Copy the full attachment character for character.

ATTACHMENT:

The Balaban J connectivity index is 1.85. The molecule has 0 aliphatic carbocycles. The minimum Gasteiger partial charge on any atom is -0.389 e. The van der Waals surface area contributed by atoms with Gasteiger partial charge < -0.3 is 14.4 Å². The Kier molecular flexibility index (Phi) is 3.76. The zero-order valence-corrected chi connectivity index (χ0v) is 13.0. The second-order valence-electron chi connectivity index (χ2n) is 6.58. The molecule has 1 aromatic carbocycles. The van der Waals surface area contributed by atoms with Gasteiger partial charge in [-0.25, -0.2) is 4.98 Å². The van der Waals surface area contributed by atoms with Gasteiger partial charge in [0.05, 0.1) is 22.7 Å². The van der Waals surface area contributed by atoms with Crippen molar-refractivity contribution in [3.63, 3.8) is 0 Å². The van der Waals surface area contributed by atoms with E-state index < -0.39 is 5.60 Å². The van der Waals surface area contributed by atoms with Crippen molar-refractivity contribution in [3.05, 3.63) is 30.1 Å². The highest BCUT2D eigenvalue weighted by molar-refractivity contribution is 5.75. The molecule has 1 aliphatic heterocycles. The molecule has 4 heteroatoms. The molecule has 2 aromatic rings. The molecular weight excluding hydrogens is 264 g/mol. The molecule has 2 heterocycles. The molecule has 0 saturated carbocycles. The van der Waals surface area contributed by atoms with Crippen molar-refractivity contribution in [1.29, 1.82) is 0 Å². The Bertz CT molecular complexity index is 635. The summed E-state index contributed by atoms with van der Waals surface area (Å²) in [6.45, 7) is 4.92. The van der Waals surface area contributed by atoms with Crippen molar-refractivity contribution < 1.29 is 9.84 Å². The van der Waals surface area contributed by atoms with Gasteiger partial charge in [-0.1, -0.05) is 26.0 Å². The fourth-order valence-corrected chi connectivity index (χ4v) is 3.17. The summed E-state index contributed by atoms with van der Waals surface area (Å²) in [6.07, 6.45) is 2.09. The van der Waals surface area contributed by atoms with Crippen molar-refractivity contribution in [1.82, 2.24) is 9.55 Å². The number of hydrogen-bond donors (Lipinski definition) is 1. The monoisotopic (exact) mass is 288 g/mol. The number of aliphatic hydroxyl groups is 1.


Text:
The Balaban J connectivity index is 1.85. The molecule has 0 aliphatic carbocycles. The minimum Gasteiger partial charge on any atom is -0.389 e. The van der Waals surface area contributed by atoms with Gasteiger partial charge < -0.3 is 14.4 Å². The Kier molecular flexibility index (Phi) is 3.76. The zero-order valence-corrected chi connectivity index (χ0v) is 13.0. The second-order valence-electron chi connectivity index (χ2n) is 6.58. The molecule has 1 aromatic carbocycles. The van der Waals surface area contributed by atoms with Gasteiger partial charge in [-0.25, -0.2) is 4.98 Å². The van der Waals surface area contributed by atoms with Gasteiger partial charge in [0.05, 0.1) is 22.7 Å². The van der Waals surface area contributed by atoms with Crippen molar-refractivity contribution in [3.63, 3.8) is 0 Å². The van der Waals surface area contributed by atoms with E-state index < -0.39 is 5.60 Å². The van der Waals surface area contributed by atoms with Crippen molar-refractivity contribution in [3.05, 3.63) is 30.1 Å². The highest BCUT2D eigenvalue weighted by molar-refractivity contribution is 5.75. The molecule has 1 aliphatic heterocycles. The molecule has 4 heteroatoms. The molecule has 2 aromatic rings. The molecular weight excluding hydrogens is 264 g/mol. The molecule has 2 heterocycles. The molecule has 0 saturated carbocycles. The van der Waals surface area contributed by atoms with Crippen molar-refractivity contribution in [1.29, 1.82) is 0 Å². The Bertz CT molecular complexity index is 635. The summed E-state index contributed by atoms with van der Waals surface area (Å²) in [6.45, 7) is 4.92. The van der Waals surface area contributed by atoms with Crippen molar-refractivity contribution < 1.29 is 9.84 Å². The van der Waals surface area contributed by atoms with Gasteiger partial charge in [-0.1, -0.05) is 26.0 Å². The fourth-order valence-corrected chi connectivity index (χ4v) is 3.17. The summed E-state index contributed by atoms with van der Waals surface area (Å²) in [6.07, 6.45) is 2.09. The van der Waals surface area contributed by atoms with Crippen molar-refractivity contribution in [1.82, 2.24) is 9.55 Å². The number of hydrogen-bond donors (Lipinski definition) is 1. The monoisotopic (exact) mass is 288 g/mol. The number of aliphatic hydroxyl groups is 1.